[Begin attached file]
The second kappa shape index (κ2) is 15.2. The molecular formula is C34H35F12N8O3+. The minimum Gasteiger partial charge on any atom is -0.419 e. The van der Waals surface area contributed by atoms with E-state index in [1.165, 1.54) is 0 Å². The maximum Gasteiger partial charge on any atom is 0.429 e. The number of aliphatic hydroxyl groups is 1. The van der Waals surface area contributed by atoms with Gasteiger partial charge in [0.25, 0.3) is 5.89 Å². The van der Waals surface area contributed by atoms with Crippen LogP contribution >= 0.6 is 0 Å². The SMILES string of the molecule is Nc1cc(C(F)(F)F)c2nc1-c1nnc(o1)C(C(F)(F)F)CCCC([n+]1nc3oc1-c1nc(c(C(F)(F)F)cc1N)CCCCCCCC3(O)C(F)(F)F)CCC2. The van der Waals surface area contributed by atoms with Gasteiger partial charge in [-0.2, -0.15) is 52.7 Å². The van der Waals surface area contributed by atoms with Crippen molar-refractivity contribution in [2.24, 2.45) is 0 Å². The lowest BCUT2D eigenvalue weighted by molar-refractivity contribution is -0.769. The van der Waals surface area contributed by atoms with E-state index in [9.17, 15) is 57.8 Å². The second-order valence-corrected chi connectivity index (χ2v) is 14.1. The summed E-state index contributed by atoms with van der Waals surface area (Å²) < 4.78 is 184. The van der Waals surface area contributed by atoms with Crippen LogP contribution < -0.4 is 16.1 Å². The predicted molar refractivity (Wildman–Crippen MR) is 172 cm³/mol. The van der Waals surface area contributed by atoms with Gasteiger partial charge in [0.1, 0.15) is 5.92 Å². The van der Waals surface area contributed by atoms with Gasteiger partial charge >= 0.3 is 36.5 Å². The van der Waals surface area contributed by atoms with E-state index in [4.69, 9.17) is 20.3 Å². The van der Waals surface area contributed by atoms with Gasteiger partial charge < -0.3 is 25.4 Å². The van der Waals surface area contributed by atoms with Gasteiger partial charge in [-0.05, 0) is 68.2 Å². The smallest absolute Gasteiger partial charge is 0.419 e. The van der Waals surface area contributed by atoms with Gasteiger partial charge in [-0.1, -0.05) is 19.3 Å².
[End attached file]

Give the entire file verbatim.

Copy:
The second kappa shape index (κ2) is 15.2. The molecular formula is C34H35F12N8O3+. The minimum Gasteiger partial charge on any atom is -0.419 e. The van der Waals surface area contributed by atoms with E-state index in [1.165, 1.54) is 0 Å². The maximum Gasteiger partial charge on any atom is 0.429 e. The number of aliphatic hydroxyl groups is 1. The van der Waals surface area contributed by atoms with Gasteiger partial charge in [0.25, 0.3) is 5.89 Å². The van der Waals surface area contributed by atoms with Crippen LogP contribution >= 0.6 is 0 Å². The SMILES string of the molecule is Nc1cc(C(F)(F)F)c2nc1-c1nnc(o1)C(C(F)(F)F)CCCC([n+]1nc3oc1-c1nc(c(C(F)(F)F)cc1N)CCCCCCCC3(O)C(F)(F)F)CCC2. The van der Waals surface area contributed by atoms with Gasteiger partial charge in [-0.2, -0.15) is 52.7 Å². The van der Waals surface area contributed by atoms with Crippen molar-refractivity contribution in [2.24, 2.45) is 0 Å². The lowest BCUT2D eigenvalue weighted by molar-refractivity contribution is -0.769. The van der Waals surface area contributed by atoms with E-state index in [9.17, 15) is 57.8 Å². The second-order valence-corrected chi connectivity index (χ2v) is 14.1. The summed E-state index contributed by atoms with van der Waals surface area (Å²) < 4.78 is 184. The van der Waals surface area contributed by atoms with Crippen LogP contribution < -0.4 is 16.1 Å². The predicted molar refractivity (Wildman–Crippen MR) is 172 cm³/mol. The van der Waals surface area contributed by atoms with Gasteiger partial charge in [0.1, 0.15) is 5.92 Å². The van der Waals surface area contributed by atoms with Gasteiger partial charge >= 0.3 is 36.5 Å². The van der Waals surface area contributed by atoms with E-state index in [4.69, 9.17) is 20.3 Å². The van der Waals surface area contributed by atoms with Gasteiger partial charge < -0.3 is 25.4 Å². The van der Waals surface area contributed by atoms with Gasteiger partial charge in [-0.05, 0) is 68.2 Å². The smallest absolute Gasteiger partial charge is 0.419 e. The van der Waals surface area contributed by atoms with Gasteiger partial charge in [-0.1, -0.05) is 19.3 Å².